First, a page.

4000 years ago, on the land that has been called the cradle of civilizations (Mesopotamia) a great civilization has risen from no more than a nomadic people who discovered agriculture, now they can settle in a permeant colonies.
these colonies we're not bigger than a village, those villages within time grew to become cities, when these cities became over populated, people within start immigrating outside, creating new villages on their own and these villages became cities as well, then they start to fight over resources dominating each other.
That's how Mesopotamian empires was formed, creating what we today describe as government, and these governments we're not simple as you think, they had an organized army, taxation and police to keep order among citizens.
What will surprise you, that they had schools, schools where they taught students math, poetry and artifactory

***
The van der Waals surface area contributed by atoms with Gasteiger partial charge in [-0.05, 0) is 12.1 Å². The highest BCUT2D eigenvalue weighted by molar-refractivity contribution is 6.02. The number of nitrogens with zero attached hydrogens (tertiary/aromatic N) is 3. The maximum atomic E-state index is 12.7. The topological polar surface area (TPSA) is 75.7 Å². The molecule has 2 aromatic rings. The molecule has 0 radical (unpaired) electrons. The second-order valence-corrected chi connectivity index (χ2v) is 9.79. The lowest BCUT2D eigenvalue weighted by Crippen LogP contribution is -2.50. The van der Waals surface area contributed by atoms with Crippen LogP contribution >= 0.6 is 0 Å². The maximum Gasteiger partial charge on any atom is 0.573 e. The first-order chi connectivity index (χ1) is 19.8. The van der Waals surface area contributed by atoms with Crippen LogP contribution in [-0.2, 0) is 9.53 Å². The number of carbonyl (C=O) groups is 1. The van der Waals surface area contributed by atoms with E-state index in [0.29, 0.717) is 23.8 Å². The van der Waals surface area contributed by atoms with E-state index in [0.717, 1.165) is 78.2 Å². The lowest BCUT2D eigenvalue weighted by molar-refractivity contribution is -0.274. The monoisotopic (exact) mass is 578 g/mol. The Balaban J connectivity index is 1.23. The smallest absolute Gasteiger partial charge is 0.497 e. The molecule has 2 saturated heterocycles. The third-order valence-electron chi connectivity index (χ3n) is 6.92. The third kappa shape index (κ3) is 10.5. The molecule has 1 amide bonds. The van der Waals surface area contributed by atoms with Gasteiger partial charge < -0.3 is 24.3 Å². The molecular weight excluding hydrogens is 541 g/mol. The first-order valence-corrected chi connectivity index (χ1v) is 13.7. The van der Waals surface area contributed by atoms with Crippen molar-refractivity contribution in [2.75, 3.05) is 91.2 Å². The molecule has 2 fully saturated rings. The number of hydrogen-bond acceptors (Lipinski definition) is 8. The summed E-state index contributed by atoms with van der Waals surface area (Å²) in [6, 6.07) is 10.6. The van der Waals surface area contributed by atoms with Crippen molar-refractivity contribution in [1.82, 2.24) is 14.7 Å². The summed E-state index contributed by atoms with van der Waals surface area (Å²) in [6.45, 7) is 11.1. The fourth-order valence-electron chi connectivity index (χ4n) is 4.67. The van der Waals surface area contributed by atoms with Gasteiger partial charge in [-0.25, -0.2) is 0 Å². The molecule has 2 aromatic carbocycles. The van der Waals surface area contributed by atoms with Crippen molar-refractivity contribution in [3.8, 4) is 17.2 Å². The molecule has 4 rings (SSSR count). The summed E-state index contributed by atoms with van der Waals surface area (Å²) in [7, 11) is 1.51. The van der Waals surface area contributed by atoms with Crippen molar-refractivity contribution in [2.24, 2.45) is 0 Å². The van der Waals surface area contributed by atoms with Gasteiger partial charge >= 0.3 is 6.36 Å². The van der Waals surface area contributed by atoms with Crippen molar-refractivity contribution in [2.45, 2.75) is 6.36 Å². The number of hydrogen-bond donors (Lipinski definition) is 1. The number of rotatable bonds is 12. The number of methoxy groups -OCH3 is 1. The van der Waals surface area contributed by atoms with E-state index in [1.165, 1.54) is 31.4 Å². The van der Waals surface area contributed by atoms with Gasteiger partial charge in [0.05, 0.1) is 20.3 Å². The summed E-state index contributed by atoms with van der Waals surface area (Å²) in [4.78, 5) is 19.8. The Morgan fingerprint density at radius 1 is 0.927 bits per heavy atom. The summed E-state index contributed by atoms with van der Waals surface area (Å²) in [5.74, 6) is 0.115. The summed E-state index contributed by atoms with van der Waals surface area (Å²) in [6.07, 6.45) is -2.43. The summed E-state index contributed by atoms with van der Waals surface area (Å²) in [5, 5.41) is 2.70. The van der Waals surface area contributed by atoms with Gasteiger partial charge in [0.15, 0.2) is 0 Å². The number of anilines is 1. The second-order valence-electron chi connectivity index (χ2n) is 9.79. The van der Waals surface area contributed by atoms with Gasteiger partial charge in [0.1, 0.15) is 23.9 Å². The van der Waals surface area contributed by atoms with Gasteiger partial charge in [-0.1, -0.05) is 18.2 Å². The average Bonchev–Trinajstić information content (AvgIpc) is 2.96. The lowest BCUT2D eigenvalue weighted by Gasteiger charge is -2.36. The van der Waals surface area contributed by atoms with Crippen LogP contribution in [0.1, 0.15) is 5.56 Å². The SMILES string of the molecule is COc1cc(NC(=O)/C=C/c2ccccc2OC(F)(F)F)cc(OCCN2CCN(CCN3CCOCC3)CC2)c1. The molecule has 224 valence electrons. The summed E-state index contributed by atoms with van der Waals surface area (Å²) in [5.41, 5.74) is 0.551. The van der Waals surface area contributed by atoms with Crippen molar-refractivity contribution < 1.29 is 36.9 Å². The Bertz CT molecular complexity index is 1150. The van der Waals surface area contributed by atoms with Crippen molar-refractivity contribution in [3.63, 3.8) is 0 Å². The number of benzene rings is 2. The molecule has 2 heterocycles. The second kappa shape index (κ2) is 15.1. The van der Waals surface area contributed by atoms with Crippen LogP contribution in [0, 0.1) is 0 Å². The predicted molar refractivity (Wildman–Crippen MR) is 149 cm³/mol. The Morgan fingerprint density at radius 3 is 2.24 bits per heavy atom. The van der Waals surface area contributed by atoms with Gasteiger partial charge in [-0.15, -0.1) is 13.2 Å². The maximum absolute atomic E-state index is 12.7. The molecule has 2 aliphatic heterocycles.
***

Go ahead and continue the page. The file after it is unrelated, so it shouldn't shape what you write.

But their math was not like ours, they had a different numeral system called Sexagesimal which use the number 60 as their base number, which we derives today to modern usage of 60 seconds in a minute, 60 minutes in an hour and 360 degrees in a circle.
As we see above each stroke represent a different number from 1-9
when they reach number 10, as we they move a digit (this is a simple briefcation about their numeral system). they used this clay table as a paper and a wooden stick with square head shape as a pencil, after finishing writing they bake the clay table in an oven to harden it, so it's won't be sabotaged by the surrounding conditions.
Let me demonstrate, have you ever been shouted on by your teacher? did your teacher crossed out that homework of yours that was done wrong? most of us did.
That's happened 4000 years ago when a math teacher gave his students a math homework to solve, one of the student's who solve it completely wrong and but it the oven to bake it, with confidence the next day he went to school to give in his homework clay table, after observation the teacher was grumpy and he got irritated, so he crossed out the clay table both sides ruining our poor fellow student's home work. (as we see bellow)